This adorable trifle just happened to pick up 11 Tony Awards in 2016, as well as the Pulitzer Prize. If you’ve wanted to see this show sometime in the past three years, you’ve probably already done so. So I’ll speak instead to those who haven’t seen it yet, either because you haven’t gotten around to it, or because, well…it scares you, a little.

I’ll admit that I walked into the show with muted expectations. Almost everyone I knew loved the show with such fervor, and I wondered if anything could live up to the hype. A few in my circle didn’t enjoy the show, mostly because of the hip-hop score; they reported finding it difficult to follow the story due to the rapid lyrics.

hamilton.jpg

On that first point, I’ll be succinct: Hamilton absolutely lives up to the hype. To that second point…I’ll give it a maybe. Unless you listen to a lot of hip-hop yourself, your ear might not be quick enough to pick up every rapid-fire lyric in the score. I certainly fall into that category myself, but I was lucky, in that I saw a Sunday matinee with surtitles for the hearing-impaired—or in my case, the hopelessly square. But I caught every word. I could read it if I didn’t catch it audibly, but it was there, and it was brilliant.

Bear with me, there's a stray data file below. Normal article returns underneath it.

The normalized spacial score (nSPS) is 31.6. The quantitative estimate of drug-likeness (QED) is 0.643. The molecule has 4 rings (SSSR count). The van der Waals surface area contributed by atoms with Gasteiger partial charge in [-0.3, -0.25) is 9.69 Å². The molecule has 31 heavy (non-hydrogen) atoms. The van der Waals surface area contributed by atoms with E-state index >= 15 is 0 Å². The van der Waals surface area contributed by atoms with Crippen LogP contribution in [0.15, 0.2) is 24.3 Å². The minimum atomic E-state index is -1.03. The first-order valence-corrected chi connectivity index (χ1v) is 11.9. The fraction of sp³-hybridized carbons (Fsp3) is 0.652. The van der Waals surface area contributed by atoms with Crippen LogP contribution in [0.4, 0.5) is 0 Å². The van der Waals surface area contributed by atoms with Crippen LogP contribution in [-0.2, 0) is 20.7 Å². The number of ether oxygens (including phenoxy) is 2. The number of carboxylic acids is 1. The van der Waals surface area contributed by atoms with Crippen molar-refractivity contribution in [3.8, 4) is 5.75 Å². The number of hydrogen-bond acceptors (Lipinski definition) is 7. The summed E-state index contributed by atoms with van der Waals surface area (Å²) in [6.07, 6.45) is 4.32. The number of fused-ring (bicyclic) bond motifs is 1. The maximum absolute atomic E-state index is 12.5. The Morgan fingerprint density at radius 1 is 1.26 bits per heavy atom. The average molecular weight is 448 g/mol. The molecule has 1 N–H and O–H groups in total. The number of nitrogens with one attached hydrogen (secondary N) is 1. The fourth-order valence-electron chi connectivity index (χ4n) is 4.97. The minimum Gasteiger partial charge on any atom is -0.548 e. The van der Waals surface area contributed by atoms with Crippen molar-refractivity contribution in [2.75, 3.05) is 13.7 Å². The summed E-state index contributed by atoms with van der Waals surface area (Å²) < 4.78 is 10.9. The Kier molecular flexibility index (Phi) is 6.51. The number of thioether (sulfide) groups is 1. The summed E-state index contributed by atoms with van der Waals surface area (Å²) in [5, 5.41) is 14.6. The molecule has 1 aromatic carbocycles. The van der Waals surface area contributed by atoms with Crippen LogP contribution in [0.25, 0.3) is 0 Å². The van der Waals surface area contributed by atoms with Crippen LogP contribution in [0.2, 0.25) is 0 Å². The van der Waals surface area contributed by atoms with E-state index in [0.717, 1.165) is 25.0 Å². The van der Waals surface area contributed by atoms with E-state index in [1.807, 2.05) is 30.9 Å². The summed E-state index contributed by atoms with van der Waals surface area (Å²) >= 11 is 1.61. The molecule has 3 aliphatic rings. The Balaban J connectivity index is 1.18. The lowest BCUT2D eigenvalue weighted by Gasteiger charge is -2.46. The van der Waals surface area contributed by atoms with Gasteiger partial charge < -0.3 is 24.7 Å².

For the uninitiated, the things you probably already know about the show are that it’s largely told through rap and hip-hop, and that the cast largely features people of color playing famous founders of this country, who also happen to be famously white.

What you might not realize is that the score is also largely sung, and that the songs are beautiful. The funniest song in the show belongs to the villain (King George singing “You’ll Be Back” to the revolutionaries who have hurt his feelings by declaring their independence), and the most poignant goes to Hamilton’s wife (Eliza sings “Burn” as she torches his letters after a painful betrayal).

What’s important to know about the casting is that it’s not a gimmick. The reason this show is loved by so many, I believe, is that it reminds us that our founders weren’t just staid politicians. They were revolutionaries. It might seem obvious to describe men who led a Revolutionary War that way, but I wonder if the serious faces we see on our currency have allowed us to forget that these people were BADASS. They were powerless, and they took their power. They were dehumanized, and they seized their humanity. They were oppressed, so they laid claim to their own story and wrote their own rules.